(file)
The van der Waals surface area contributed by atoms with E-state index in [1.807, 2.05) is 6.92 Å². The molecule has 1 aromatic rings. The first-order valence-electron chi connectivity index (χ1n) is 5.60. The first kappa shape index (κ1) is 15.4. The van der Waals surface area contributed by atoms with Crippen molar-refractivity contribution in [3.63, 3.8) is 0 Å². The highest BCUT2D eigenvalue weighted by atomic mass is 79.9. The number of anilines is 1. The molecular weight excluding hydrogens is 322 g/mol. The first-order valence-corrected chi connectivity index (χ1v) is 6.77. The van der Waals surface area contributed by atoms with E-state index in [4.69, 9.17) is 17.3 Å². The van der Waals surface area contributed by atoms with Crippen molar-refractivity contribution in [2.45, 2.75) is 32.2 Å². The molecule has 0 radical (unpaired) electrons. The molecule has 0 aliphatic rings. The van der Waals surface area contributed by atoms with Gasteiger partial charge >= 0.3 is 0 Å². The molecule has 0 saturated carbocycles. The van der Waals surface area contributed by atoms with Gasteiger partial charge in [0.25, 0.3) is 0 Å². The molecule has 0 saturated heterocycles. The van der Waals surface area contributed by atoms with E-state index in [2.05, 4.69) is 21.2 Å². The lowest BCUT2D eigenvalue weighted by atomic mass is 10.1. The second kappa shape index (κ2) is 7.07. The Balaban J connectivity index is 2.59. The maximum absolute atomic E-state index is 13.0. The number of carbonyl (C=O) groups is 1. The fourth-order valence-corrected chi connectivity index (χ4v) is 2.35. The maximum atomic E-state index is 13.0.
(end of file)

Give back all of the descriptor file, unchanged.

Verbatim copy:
The van der Waals surface area contributed by atoms with E-state index in [1.807, 2.05) is 6.92 Å². The molecule has 1 aromatic rings. The first-order valence-electron chi connectivity index (χ1n) is 5.60. The first kappa shape index (κ1) is 15.4. The van der Waals surface area contributed by atoms with Crippen molar-refractivity contribution in [3.63, 3.8) is 0 Å². The highest BCUT2D eigenvalue weighted by atomic mass is 79.9. The number of anilines is 1. The molecular weight excluding hydrogens is 322 g/mol. The first-order valence-corrected chi connectivity index (χ1v) is 6.77. The van der Waals surface area contributed by atoms with E-state index in [4.69, 9.17) is 17.3 Å². The van der Waals surface area contributed by atoms with Crippen molar-refractivity contribution in [2.45, 2.75) is 32.2 Å². The molecule has 0 radical (unpaired) electrons. The molecule has 0 aliphatic rings. The van der Waals surface area contributed by atoms with Gasteiger partial charge >= 0.3 is 0 Å². The molecule has 0 saturated carbocycles. The van der Waals surface area contributed by atoms with Gasteiger partial charge in [0.25, 0.3) is 0 Å². The molecule has 0 saturated heterocycles. The van der Waals surface area contributed by atoms with E-state index in [2.05, 4.69) is 21.2 Å². The lowest BCUT2D eigenvalue weighted by atomic mass is 10.1. The second kappa shape index (κ2) is 7.07. The Balaban J connectivity index is 2.59. The maximum absolute atomic E-state index is 13.0. The number of carbonyl (C=O) groups is 1. The fourth-order valence-corrected chi connectivity index (χ4v) is 2.35. The maximum atomic E-state index is 13.0.